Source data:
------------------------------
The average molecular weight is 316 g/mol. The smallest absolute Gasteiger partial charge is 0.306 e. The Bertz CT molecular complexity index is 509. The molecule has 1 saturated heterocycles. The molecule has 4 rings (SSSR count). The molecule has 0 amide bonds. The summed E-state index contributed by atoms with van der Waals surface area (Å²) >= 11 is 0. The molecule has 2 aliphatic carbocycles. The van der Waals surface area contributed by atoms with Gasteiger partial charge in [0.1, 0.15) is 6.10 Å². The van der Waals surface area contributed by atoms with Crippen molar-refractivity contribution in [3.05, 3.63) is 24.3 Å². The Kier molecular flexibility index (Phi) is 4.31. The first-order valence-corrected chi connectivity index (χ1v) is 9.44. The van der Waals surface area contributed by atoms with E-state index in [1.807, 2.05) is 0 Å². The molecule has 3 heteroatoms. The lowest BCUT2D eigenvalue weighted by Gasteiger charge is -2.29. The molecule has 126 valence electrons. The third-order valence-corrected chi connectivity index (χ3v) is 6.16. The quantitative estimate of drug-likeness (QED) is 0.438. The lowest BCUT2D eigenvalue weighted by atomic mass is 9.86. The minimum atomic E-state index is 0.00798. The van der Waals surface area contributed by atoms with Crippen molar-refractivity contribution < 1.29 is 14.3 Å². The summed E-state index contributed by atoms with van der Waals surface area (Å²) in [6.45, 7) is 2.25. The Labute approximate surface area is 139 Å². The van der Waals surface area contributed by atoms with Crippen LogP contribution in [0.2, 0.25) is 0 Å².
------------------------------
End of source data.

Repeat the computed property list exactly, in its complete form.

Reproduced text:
The average molecular weight is 316 g/mol. The smallest absolute Gasteiger partial charge is 0.306 e. The Bertz CT molecular complexity index is 509. The molecule has 1 saturated heterocycles. The molecule has 4 rings (SSSR count). The molecule has 0 amide bonds. The summed E-state index contributed by atoms with van der Waals surface area (Å²) >= 11 is 0. The molecule has 2 aliphatic carbocycles. The van der Waals surface area contributed by atoms with Gasteiger partial charge in [0.1, 0.15) is 6.10 Å². The van der Waals surface area contributed by atoms with Crippen molar-refractivity contribution in [3.05, 3.63) is 24.3 Å². The Kier molecular flexibility index (Phi) is 4.31. The first-order valence-corrected chi connectivity index (χ1v) is 9.44. The van der Waals surface area contributed by atoms with E-state index in [1.807, 2.05) is 0 Å². The molecule has 3 heteroatoms. The lowest BCUT2D eigenvalue weighted by Gasteiger charge is -2.29. The molecule has 126 valence electrons. The third-order valence-corrected chi connectivity index (χ3v) is 6.16. The quantitative estimate of drug-likeness (QED) is 0.438. The lowest BCUT2D eigenvalue weighted by atomic mass is 9.86. The minimum atomic E-state index is 0.00798. The van der Waals surface area contributed by atoms with Crippen molar-refractivity contribution < 1.29 is 14.3 Å². The summed E-state index contributed by atoms with van der Waals surface area (Å²) in [6.45, 7) is 2.25. The Labute approximate surface area is 139 Å². The van der Waals surface area contributed by atoms with Crippen LogP contribution in [0.2, 0.25) is 0 Å².